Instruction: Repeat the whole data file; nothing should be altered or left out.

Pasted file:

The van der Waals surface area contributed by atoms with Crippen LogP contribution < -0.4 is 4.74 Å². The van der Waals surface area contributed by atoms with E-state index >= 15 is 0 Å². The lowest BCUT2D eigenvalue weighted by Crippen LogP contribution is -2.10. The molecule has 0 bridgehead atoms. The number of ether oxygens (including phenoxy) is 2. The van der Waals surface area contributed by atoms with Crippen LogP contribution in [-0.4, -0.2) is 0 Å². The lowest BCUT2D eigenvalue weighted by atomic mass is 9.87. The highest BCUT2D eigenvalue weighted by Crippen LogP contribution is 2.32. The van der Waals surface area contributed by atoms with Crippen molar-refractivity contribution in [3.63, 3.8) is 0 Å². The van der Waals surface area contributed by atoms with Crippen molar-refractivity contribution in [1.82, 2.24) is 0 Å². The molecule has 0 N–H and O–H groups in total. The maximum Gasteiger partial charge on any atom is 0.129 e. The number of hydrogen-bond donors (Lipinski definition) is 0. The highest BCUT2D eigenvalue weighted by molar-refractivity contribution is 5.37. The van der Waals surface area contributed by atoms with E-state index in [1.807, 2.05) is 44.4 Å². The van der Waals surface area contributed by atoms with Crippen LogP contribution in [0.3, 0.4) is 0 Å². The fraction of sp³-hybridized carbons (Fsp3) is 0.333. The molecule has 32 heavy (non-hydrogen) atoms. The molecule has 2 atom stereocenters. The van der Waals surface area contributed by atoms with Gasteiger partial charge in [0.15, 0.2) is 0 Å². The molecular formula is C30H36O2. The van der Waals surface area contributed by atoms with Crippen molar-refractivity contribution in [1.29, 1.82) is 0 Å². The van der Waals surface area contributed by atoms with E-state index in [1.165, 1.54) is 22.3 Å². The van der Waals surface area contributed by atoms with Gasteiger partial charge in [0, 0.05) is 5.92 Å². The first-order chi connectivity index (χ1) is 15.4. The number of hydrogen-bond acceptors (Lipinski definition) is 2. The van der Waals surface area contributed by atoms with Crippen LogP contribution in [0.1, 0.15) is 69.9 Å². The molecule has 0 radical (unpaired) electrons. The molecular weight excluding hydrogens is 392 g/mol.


The van der Waals surface area contributed by atoms with Crippen LogP contribution < -0.4 is 4.74 Å². The van der Waals surface area contributed by atoms with E-state index >= 15 is 0 Å². The lowest BCUT2D eigenvalue weighted by Crippen LogP contribution is -2.10. The molecule has 0 bridgehead atoms. The number of ether oxygens (including phenoxy) is 2. The van der Waals surface area contributed by atoms with Crippen LogP contribution in [-0.4, -0.2) is 0 Å². The lowest BCUT2D eigenvalue weighted by atomic mass is 9.87. The highest BCUT2D eigenvalue weighted by Crippen LogP contribution is 2.32. The van der Waals surface area contributed by atoms with Crippen molar-refractivity contribution in [3.63, 3.8) is 0 Å². The van der Waals surface area contributed by atoms with Crippen molar-refractivity contribution in [1.82, 2.24) is 0 Å². The molecule has 0 N–H and O–H groups in total. The maximum Gasteiger partial charge on any atom is 0.129 e. The number of hydrogen-bond donors (Lipinski definition) is 0. The highest BCUT2D eigenvalue weighted by molar-refractivity contribution is 5.37. The van der Waals surface area contributed by atoms with E-state index in [1.807, 2.05) is 44.4 Å². The van der Waals surface area contributed by atoms with Crippen LogP contribution in [0.3, 0.4) is 0 Å². The fraction of sp³-hybridized carbons (Fsp3) is 0.333. The molecule has 32 heavy (non-hydrogen) atoms. The molecule has 2 atom stereocenters. The van der Waals surface area contributed by atoms with Gasteiger partial charge in [0.15, 0.2) is 0 Å². The molecular formula is C30H36O2. The van der Waals surface area contributed by atoms with Crippen molar-refractivity contribution in [1.29, 1.82) is 0 Å². The van der Waals surface area contributed by atoms with E-state index in [1.165, 1.54) is 22.3 Å². The van der Waals surface area contributed by atoms with Gasteiger partial charge in [0, 0.05) is 5.92 Å². The first-order chi connectivity index (χ1) is 15.4. The number of hydrogen-bond acceptors (Lipinski definition) is 2. The van der Waals surface area contributed by atoms with Crippen LogP contribution in [0.1, 0.15) is 69.9 Å². The molecule has 0 radical (unpaired) electrons. The molecular weight excluding hydrogens is 392 g/mol.